Besides all the possibilities about extending LaMa functionality, LaMa’s Automation Studio delivers options to save activities such as configured provisioning procedures as provisioning blueprints. You can then parameterize and execute provisioning blueprints without navigating through a provisioning workflow.
The former used provisioning templates had one essential disadvantage compared to blueprints: you weren't able to change parameters after you created a provisioning template. Not even a password.
The easiest way to create a provisioning blueprint is at the end of any provisioning road map. Here you can find the Create Provisioning Blueprint button, which saves all information for the type of provisioning this refresh is configured, plus all individual information like Master Password or the <SID>ADM user.
When saving any provisioning road map as a blueprint the provisioning type is set and can’t be changed afterwards. Only the parameter can be changed. But you can create provisioning blueprints from "scratch" if you want and then you have the choice of all kinds of provisioning tasks. By selecting the type of choice most likely, all important steps are covered and you can concentrate on the necessary parameter to add to make it work for you. The group, that has to be defined is a so-called button group and defines the name in the operations context menu where you’ll find your actual blueprint. If you don’t have one you name it right now. This can be renamed afterwards, if the name doesn’t fit anymore.
The parameter within provisioning blueprints are based on json. If you have saved the blueprint out of a provisioning road map, you’ll have a good example of the necessary parameters. You can copy this blueprint, replace the parameters like password or PCA task lists and can create a second provisioning blueprint without going through the landscape.
The execution of a Provisioning Blueprint will not happen inside the Automation Studio → Provisioning Blueprint. Instead you’ll find the button group within the operations context menu of a managed system. Remember the name you used while creating or saving the blueprint and you can select the correct blueprint below this group . If you use constraints for each blueprint, you can avoid multiple selection at this point and avoid using the wrong blueprint.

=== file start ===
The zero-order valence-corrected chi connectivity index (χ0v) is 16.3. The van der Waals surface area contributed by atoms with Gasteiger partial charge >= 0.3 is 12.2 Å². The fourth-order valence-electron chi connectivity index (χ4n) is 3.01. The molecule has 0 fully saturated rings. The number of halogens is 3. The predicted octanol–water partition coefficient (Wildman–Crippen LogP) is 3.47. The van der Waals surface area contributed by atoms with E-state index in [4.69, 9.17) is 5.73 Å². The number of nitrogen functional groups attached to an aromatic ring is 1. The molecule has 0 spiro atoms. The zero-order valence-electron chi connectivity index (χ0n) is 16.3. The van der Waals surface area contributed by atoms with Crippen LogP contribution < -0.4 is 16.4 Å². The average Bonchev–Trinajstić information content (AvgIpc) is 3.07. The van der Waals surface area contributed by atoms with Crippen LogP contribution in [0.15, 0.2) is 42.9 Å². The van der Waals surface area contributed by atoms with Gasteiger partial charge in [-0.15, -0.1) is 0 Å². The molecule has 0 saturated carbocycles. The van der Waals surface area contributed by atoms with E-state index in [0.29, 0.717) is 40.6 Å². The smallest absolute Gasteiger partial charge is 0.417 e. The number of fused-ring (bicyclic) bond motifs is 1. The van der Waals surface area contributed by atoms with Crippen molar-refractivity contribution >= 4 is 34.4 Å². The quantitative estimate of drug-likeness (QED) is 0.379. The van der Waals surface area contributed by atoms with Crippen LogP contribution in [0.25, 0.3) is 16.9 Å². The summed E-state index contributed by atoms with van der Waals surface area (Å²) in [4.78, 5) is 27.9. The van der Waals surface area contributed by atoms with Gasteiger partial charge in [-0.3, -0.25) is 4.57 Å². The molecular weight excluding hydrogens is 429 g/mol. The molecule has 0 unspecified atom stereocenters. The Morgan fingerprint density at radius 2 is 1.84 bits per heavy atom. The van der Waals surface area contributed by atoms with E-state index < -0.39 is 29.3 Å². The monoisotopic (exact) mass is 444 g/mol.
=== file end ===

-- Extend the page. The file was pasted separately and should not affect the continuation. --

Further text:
Another option to trigger any provisioning blueprint is to schedule the blueprint. In LaMa only operations templates can be scheduled and therefore the blueprint needs to be embedded in one. You simply select your Refresh Blueprint as the operation and select your system on which the blueprints should be executed. If the template is ready you schedule it and provide the date and time of the planned execution within Automation Studio → Scheduler.
Operation Templates combine multiple LaMa operations that are ready for execution on certain entities. As the look and feel of operation templates and custom processes is the same there is one big difference. Operation Templates have all entities assigned already while on custom processes entities get assigned when executed. This means that an operation template will be sufficient when doing the same process over and over again for only one system. If this process is supposed to be executed on several other systems you can either duplicate operation templates, or create one custom process and apply this custom process on whatever system when ever you want.
Creating an Operation Template is similar to creating a custom process. Select your step and choose from the amount of operations offered by LaMa. When you are in need of another step just choose + on the right side of the step and another one will be created. Go to Automation Studio → Operation Template to start creating or editing existing templates.
Operation Templates must have entities assigned. Otherwise it is not possible to create them. On the right side you can select the operation to select for the specific task and Entities section to select one or more entities.
The 1:1 comparison between operation templates and custom processes shows clearly the difference between them. On the left side, the operation template with the process sequence and assigned entities displays. On the right side, the the custom process displays. This is the same process sequence but no entities have been assigned yet.
Operation templates can be triggered directly where created, inside Automation Studio → Operation Template or via Automation Studio → Schedules. Custom processes can be executed via Operations → System or Instance inside the context menu of the Operations button.
Schedule operation templates to be executed on instances, systems, or hosts at specific points in time. Schedules can be configured as one-time occurrence or periodic. Periodic options are hourly, daily, monthly up to yearly.
In Automation → Schedulesyou can find all past or pending schedules waiting for execution. You can also monitor the status of each schedule in here. The activity behind can be scheduled via Monitoring → Activities.
Creating or editing of schedules is straight forward. First, select your operation template, that need to be created before. After providing a name of the schedule you must select a date for execution. One-time or periodic depends on the operation, it’s up to the customer. Last but not least you can define notification settings. If you have activated notifications globally in Setup → Settings → Notification and use the same email address in here, you will receive two emails. One is from the scheduling engine and one is from Monitoring → Activities. But you can also define someone else who doesn’t get all the general notifications from LaMa.